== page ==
Before the Toyota Tacoma was born, there was the Toyota Pickup. In North America in 1976, the name Pickup was more favored than Hilux, which is the name of the series of compact pickup trucks. Its presence, however, was short lived. When the Tacoma was introduced in North America in 1995, the production of Pickup/Hilux was discontinued.
1968-1972: The first Pick-up
Toyota started manufacturing the Pickup in March 1968 as a truck with a short wheelbase and a 1.5 L engine. After three years, it upgraded to a more powerful 1.6 L inline 4-cylinder (I4) engine. In 1969, however, a long-wheelbase version was produced, but it was only available in North America in 1972. The Pickup was equipped with a four-speed manual transmission. Towards the end of this generation, the engine of the Pickup continued to upgrade: from 84 hp to 109 hp.
1972-1978: Changes and upgrades
Though there had been a delay in having the updated Pickup available in the North American market, a 2.3 m long bed came in April 1972. A month after, the 1973 model of the Pickup was introduced; it boasts of a cozier interior and some minute changes in its exterior. However, the great overhaul took place in 1975, where a larger 2.2L engine was introduced together with the SR5 upscale trim package. It was also in this gen when the five-speed manual transmission was an option. The name “Hilux” was completely replaced by “Truck.”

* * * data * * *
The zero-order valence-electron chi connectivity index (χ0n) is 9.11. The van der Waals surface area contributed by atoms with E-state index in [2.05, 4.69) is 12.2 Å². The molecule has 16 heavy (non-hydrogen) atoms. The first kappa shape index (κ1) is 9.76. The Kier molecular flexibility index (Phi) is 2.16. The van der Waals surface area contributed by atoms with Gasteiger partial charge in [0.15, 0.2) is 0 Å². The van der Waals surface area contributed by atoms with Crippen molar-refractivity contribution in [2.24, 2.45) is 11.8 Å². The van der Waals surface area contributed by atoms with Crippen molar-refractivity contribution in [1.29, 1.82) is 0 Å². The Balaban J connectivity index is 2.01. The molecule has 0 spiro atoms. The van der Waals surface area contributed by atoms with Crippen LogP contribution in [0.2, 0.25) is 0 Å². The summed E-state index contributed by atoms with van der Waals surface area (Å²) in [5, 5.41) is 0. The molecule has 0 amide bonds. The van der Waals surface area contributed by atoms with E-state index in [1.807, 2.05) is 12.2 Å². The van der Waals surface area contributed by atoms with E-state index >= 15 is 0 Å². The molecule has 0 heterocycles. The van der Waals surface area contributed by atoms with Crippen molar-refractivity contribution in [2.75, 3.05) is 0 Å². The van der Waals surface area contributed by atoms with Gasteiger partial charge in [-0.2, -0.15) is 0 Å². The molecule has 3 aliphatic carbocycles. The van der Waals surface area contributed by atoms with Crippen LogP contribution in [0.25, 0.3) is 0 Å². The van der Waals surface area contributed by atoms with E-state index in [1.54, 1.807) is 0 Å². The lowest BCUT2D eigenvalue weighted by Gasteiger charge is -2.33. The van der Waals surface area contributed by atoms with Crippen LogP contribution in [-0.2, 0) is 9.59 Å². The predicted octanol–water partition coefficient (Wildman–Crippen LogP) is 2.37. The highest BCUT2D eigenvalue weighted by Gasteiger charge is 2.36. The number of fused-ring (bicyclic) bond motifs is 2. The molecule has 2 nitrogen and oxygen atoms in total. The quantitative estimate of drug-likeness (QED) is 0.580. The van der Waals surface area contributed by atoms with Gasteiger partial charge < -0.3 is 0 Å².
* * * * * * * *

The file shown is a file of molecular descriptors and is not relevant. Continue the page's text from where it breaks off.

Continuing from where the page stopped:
1978-1983: Simple and automatic
With a simpler body style, the four-wheel drive Pickup with a solid front axle and leaf suspension debuted in this gen. From the Hilux series, it was the first automobile with an automatic transmission. Toyota was also able to enter the SUV market in North America, the Pickup being the model for three new SUV models: Trekker, Wolverine, and Trailblazer.
1983-1988: The bigger Xtracab
A two-door or four-door Pickup with a two-row extended cab option called the Xtracab was made available in North America in 1983. With a larger cargo space, there were also engine upgrades for the Pickup. Fuel injected engines, from diesel to turbocharged ones, are also introduced to level with truck competitors.
1988-1998: Hilux ends production in the US
A longer wheelbase of up to 3,099 mm with the Xtracab combo made the Pickup bag the Truck of the Year award from a popular auto magazine. Modifications, such as a grille change and the new Toyota emblem, were visible in the 1991 model. However, this gen marked the end for the Hilux series in the United States. The Toyota Tacoma replaced it in 1995.
1997 to present: The new Pickup
The Pickup was redesigned together with the Tacoma for selling in other countries. The latest upgrade of this model was the Toyota Hilux Vigo “Champ”–a five-speed automatic transmission with 3L 171PS and additional center headrest on rear double cab seat sold in Thailand. Nevertheless, the Toyota Tacoma remains as the standard-bearer for the Toyota’s truck line.